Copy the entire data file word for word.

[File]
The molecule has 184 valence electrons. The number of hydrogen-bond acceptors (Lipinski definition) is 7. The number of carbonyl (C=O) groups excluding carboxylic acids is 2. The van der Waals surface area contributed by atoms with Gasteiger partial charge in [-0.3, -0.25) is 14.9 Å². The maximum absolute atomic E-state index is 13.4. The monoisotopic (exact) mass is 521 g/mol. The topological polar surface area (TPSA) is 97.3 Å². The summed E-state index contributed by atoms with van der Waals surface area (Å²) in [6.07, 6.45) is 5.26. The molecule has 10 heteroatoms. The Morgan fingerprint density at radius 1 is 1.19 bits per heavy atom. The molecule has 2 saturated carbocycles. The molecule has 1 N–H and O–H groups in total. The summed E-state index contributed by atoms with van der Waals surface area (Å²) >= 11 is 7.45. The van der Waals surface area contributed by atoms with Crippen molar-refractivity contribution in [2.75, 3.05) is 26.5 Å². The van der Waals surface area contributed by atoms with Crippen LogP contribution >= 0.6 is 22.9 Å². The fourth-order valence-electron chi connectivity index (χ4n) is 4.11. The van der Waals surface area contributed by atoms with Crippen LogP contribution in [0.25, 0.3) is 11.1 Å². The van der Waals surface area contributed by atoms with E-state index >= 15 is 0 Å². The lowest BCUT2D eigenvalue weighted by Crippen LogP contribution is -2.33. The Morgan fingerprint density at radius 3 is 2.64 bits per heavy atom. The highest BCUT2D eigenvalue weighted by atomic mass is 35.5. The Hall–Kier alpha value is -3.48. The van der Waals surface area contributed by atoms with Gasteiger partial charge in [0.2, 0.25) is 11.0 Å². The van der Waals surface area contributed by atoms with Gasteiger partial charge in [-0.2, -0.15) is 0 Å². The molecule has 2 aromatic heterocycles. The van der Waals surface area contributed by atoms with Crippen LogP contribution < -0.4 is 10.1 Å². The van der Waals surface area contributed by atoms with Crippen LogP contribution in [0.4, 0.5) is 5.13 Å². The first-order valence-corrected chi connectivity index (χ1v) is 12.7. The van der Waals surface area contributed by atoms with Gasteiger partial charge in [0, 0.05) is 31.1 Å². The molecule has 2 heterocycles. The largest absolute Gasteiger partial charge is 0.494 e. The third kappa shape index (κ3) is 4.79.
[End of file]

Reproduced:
The molecule has 184 valence electrons. The number of hydrogen-bond acceptors (Lipinski definition) is 7. The number of carbonyl (C=O) groups excluding carboxylic acids is 2. The van der Waals surface area contributed by atoms with Gasteiger partial charge in [-0.3, -0.25) is 14.9 Å². The maximum absolute atomic E-state index is 13.4. The monoisotopic (exact) mass is 521 g/mol. The topological polar surface area (TPSA) is 97.3 Å². The summed E-state index contributed by atoms with van der Waals surface area (Å²) in [6.07, 6.45) is 5.26. The molecule has 10 heteroatoms. The Morgan fingerprint density at radius 1 is 1.19 bits per heavy atom. The molecule has 2 saturated carbocycles. The molecule has 1 N–H and O–H groups in total. The summed E-state index contributed by atoms with van der Waals surface area (Å²) >= 11 is 7.45. The van der Waals surface area contributed by atoms with Crippen molar-refractivity contribution in [2.75, 3.05) is 26.5 Å². The van der Waals surface area contributed by atoms with Crippen LogP contribution >= 0.6 is 22.9 Å². The fourth-order valence-electron chi connectivity index (χ4n) is 4.11. The van der Waals surface area contributed by atoms with Crippen LogP contribution in [0.25, 0.3) is 11.1 Å². The van der Waals surface area contributed by atoms with E-state index >= 15 is 0 Å². The lowest BCUT2D eigenvalue weighted by Crippen LogP contribution is -2.33. The Morgan fingerprint density at radius 3 is 2.64 bits per heavy atom. The highest BCUT2D eigenvalue weighted by atomic mass is 35.5. The Hall–Kier alpha value is -3.48. The van der Waals surface area contributed by atoms with Gasteiger partial charge in [0.2, 0.25) is 11.0 Å². The van der Waals surface area contributed by atoms with Gasteiger partial charge in [-0.2, -0.15) is 0 Å². The molecule has 2 aromatic heterocycles. The van der Waals surface area contributed by atoms with Crippen LogP contribution < -0.4 is 10.1 Å². The van der Waals surface area contributed by atoms with Crippen LogP contribution in [0.4, 0.5) is 5.13 Å². The first-order valence-corrected chi connectivity index (χ1v) is 12.7. The van der Waals surface area contributed by atoms with Gasteiger partial charge in [0, 0.05) is 31.1 Å². The molecule has 2 heterocycles. The largest absolute Gasteiger partial charge is 0.494 e. The third kappa shape index (κ3) is 4.79.